Editorial: Disappointing 2003 Ford Windstar Wheelchair Vans

editorial-2003FordFreestarWheelchair-van

The new Ford Windstar wheelchair van is a disappointment. Ford hasn’t done much more than changing the shape of the rearview mirrors for the new model year, even though last year’s edition suffered from a number of mechanical issues.

The minivan’s design is dull and dated. The interior is stale and plain. One might be willing to overlook those aesthetic shortcomings if the Windstar offered tremendous performance. It does not. In fact, it’s a below-average performer that’s relying on the same mechanical pieces that were so problematic a year ago.

If the Windstar was a solid vehicle, it could be either nice family hauler or a wheelchair van. Unfortunately, its deficiencies overwhelm its potential.

The minivan market is becoming more competitive. Manufacturers are producing a number of improved minivans. The Windstar just isn’t competitive.

Looking at the Windstar

The Windstar embodies the traditional minivan look. It’s a standard box with a sloping, triangular front end. Ford has tried to dress up this standard look with interesting bumpers and cladding, but there’s no disguising the Windstar’s dated look.

The interior isn’t much more impressive. It is rather large, which is good news for both families and those who would use the vehicle as a wheelchair van. The seating is intuitive and flexible. Overall, the interior is devoid of both distractions and anything that might lead one to enjoy it.. It’s quite neutral.

Driving the Windstar

The Windstar handicap van uses a 200 horsepower V-6 engine and a four-speed automatic transmission. That gives it adequate power for most any situation driver will encounter. It’s not necessary a powerful vehicle with oomph to spare, but it has enough muscle to get by.

Unfortunately, that same powertrain experienced significant problems in 2002. Breakdowns and major transmission and engine problems weren’t rare. As such, one should approach the 2003 edition with suspicion regarding its reliability and value.

Even if that cloud wasn’t hanging over the Windstar, you’d still want to pass on it Drivers consider the steering lazy and report that its often possible to move the wheel a great deal without having any discernible impact on the direction the minivan takes. Others have concerns about the way the automatic transmissions seems unable or unwilling to access third gear for more than a few seconds at time. One can notice body roll when turning. Braking does seem adequate.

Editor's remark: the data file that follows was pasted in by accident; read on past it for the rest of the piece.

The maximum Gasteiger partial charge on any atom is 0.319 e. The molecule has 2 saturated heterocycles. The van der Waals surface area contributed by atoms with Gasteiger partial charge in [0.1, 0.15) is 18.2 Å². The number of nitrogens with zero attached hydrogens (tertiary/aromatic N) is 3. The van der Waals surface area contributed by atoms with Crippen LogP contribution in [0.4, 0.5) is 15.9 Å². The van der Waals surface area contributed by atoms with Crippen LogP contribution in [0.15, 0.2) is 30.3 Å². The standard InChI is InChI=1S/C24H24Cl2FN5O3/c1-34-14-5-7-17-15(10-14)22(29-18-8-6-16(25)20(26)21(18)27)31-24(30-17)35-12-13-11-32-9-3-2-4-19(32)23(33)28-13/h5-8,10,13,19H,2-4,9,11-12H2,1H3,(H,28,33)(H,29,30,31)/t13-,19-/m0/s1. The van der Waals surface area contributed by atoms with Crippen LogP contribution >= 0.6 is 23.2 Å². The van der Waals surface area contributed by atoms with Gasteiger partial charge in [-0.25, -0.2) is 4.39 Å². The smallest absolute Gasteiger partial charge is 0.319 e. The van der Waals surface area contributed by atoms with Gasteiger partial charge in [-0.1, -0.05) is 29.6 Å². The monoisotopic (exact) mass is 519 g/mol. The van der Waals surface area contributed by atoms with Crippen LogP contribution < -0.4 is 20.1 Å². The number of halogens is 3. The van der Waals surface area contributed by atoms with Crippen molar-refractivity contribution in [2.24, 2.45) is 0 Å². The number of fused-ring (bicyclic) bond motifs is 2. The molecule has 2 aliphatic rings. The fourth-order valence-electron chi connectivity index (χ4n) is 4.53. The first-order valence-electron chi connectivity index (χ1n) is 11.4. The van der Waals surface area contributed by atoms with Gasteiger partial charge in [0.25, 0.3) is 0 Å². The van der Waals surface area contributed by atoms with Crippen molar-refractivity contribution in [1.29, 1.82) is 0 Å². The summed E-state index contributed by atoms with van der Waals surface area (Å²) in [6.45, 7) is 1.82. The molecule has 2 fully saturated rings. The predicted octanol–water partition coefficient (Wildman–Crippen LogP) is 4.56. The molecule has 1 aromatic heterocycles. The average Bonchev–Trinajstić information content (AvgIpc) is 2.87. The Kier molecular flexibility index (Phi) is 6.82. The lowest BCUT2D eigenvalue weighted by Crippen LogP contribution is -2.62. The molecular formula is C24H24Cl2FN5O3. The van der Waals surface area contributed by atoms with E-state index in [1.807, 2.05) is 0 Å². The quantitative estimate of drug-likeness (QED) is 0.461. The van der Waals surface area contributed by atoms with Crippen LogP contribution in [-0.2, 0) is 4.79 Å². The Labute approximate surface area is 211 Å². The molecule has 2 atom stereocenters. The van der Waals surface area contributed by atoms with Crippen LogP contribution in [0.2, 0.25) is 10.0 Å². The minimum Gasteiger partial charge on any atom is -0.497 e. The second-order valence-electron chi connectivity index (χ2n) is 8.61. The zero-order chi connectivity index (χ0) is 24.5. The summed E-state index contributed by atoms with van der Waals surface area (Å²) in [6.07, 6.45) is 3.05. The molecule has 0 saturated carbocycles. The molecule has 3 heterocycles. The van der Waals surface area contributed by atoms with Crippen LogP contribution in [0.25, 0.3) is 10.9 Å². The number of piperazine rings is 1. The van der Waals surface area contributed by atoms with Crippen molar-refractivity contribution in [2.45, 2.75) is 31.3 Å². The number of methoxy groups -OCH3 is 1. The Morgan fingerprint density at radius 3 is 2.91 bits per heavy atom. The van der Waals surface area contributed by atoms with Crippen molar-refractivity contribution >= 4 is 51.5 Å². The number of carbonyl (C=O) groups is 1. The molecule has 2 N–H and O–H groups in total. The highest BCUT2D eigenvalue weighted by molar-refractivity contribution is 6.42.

Modifying the Windstar

The Windstar has been a popular wheelchair van option for years. The vehicle’s overall reputation for quality and its spaciousness have made it an obvious choice.

In 2003, however, one should stay away from the Windstar. The space is still there and the vehicle is amenable to virtually any modifications. However, the underlying vehicle just doesn’t justify its conversion.

VMI has been converting Windstars into handicap vans for several years and they’ll be at tit again for 2003. The most common VMI conversion, their Northstar system, is a good example of the most popular form of Windstar modification.

VMI drops the Windstar’s floor by a full ten inches and then complements that with an auto kneel system to make it a leading mobility van. The converted handicap minivan features dual sliding rear doors (automatic with keyless remote) and a side-entry auto ramp. Seating and other interior elements are adjusted to serve the needs of the individual involved.

Rear-entry options are available, but the side-entry option remains the most popular.

Options for the Windstar Handicap Van

Ford sells a stripped down commercial version of the Windstar along with four consumer market trim levels. These range from the base level LX to the luxury Limited.

Of course, one gets more standard features as they move up the list of trim packages. However, Ford does something that other manufacturers often fail to do. They allow people to purchase options on an a la carte basis without much, if any, consideration of the trim level purchased. Thus, you don’t need to invest a fortune in the highest end trim package in order to access individual features that may interest you.

Safety and the Windstar

The Windstar received the highest possible grades from the NHTSA and the IIHS for its performance in collision testing. The Windstar comes standard with traction control, antilock brakes and front airbags. Side curtain airbags are standard on higher level trim packages and are available as an option. Some Windstars were recalled due to concerns about the strength of a rear bench seat wheelchair latch. Overall, it is a safe minivan.

Conclusions

Quite frankly, there are many better minivans on the market. The field is increasingly competitive and an option like the new Windstar just can’t compete with selection from Dodge, Honda and Toyota.

The Windstar suffers from significant performance issues and has a dark cloud of potential unreliability hanging over its ho-hum exterior. The Ford Windstar is not recommended as a family vehicle or as a wheelchair van for 2003.

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